Highlights of the Week
On Sunday we attended the Simbeck branch primary program. Most of the children had a part and shared a brief testimony on some aspect of the gospel. They also sang the opening hymn for sacrament meeting and then one other hymn during the program. Music is not a deep tradition here, and many of the primaries are still learning the tunes
in the Children’s Hymnbook. This is an area that LaDawn will be working on with the branches once the new sharing time outline comes out for 2019. After church we stayed for branch council where much time was spent on current investigators and how the branch might help them. Like most wards I have been in, priesthood and auxiliary leaders are often too willing to transfer issues they should tackle over to the bishop or branch president. It is no different here.
On Monday we attended the Kpayama Branch Young Single Adult Family Home Evening. We had 17 YSA in attendance. We spoke about the Book of Mormon and the power of reading it Every Single Day throughout our lives. We talk about Lehi’s vision of the Tree of Life and how it was that the only group that Lehi said made it to the tree, partook of the fruit and then stayed at the tree were those who came to the tree “continually holding fast” to the iron rod. All of the other groups who began their journey to the tree were eventually lost. We spent some time talking to them about what it means to continually hold fast to the iron rod and how the Book of Mormon, as the most correct book on the earth is the rod that is spoken of in that vision. For dessert we made some cupcakes that were very well received. We had a delightful evening with them and I believe we were all edified with the discussion.
On Tuesday I did a couple of missionary apartment inspections while LaDawn met with a sister who needed to be measured for and then order new temple garments. In the
missionary apartment inspections, we check to make sure everything is clean and to determine what, if anything, needs repair. The missionaries are good about keeping their apartments clean, but it is not uncommon to find a number of things that need to be repaired. Here are some examples: stove tops with burners that will not work (they are propane stoves), toilets that will not flush, water leaks in sinks and bathrooms, roof leaks, generators in need of repair, and well-water pumps that leak. Well, you get the point. In the afternoon we did our 5th and final music class at the Kenema Branch building. While our “students” were taking a quiz, I did an inspection of the meetinghouse with President Komba (branch president) and showed him how to use the Facility Issue Reporting tool on LDS.org to submit a request for repairs. I had done the same thing with President Foday of the Simbeck branch on Sunday. Each of them had 11 major repairs that needed attention. It is not unusual for people here to get used to substandard buildings because many have experienced this their whole lives. Raising the standards of the meetinghouses here is something I have been asked by the mission president to help with.
After the building inspection and the music class we went out with Elder Gray and Elder Issac to visit some less-active members. Their ward mission leader, David Gbow also went with us. Most of the people we tried to visit were not home, but we did find Solomon laying cement blocks on a wall at another person’s home. He stopped working and we sat down together. I then asked him, “Why did the Lord send us to you today?” He responded without a trace of hesitation. “Because I need to repent and start coming back to church.” The spirit had been working on him all week, preparing him for our unannounced visit. When we came, he knew exactly what he needed to do. I am happy to say that he not only came to church on Sunday as he said he would, but he also came on Saturday morning and helped to clean the building. The power of a ministering visit!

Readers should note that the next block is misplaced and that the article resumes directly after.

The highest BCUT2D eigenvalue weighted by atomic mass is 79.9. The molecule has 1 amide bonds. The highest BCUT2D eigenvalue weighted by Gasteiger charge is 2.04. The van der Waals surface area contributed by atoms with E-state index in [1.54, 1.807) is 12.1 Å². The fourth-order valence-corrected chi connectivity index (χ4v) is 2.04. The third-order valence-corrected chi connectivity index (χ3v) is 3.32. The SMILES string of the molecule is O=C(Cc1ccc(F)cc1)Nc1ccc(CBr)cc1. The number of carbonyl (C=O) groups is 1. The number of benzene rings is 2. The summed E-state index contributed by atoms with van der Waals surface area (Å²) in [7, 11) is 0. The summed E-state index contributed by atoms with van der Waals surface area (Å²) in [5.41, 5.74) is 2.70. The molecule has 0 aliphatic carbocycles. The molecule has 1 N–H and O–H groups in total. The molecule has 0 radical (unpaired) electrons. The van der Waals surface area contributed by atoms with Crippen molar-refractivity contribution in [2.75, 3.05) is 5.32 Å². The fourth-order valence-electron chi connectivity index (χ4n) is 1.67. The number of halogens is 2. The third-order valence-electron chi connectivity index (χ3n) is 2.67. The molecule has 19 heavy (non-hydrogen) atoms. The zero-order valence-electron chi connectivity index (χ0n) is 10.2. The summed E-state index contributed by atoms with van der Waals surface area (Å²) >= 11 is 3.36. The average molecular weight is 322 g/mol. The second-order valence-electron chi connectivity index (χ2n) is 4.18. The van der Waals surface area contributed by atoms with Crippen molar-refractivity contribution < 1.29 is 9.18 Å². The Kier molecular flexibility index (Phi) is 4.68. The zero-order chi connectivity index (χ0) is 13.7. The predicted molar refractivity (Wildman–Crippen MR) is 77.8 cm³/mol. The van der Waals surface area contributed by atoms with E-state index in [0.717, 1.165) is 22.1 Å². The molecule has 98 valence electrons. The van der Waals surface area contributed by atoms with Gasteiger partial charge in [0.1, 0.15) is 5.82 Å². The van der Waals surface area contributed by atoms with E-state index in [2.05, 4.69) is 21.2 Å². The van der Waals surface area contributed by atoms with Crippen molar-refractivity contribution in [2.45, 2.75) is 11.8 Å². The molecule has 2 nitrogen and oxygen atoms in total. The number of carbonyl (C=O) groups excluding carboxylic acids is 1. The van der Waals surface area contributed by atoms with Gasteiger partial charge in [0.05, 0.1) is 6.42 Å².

On Wednesday we did the remaining two missionary apartment inspections in the morning. Here is a picture of four of the missionaries at the airfield apartment (Allen, Bledsoe, Isaac and Gray) and in the afternoon we worked on putting together the packets of handouts for the young men / yo
ung women training. At 4:00 we met at the District Center for a meeting with all of the Branch Presidencies, the District Presidency and all of the missionaries. The theme of the meeting was how we can all work together to increase the number of quality baptisms in the District. It was a good meeting and now requires some follow-up to make sure that the key messages don’t get lost.
On Thursday we had quite the adventure as we traveled about 75 kilometers northeast to the missionaries in Kailahun. Kailahun is the absolute furthest city from the mission
home and part of the Kenema District. We have four missionaries there. It is also the fastest growing branch in the district, and possibly the mission. They have 75 members
and a sacrament meeting attendance of 90! The adventure came in getting there. The road from Pendembu to Kailahun is not paved and during the rainy season it gets pretty muddy and rutted. It is the main road to Kailahun and quite a few motorbikes, small SUV’s and large trucks use the route. We drove nearly all of the unpaved portion of the road in 4WD due to the mud. It was both fun, adventurous and a bit nerve-racking. In many places, large rocks had been used to fill holes and they have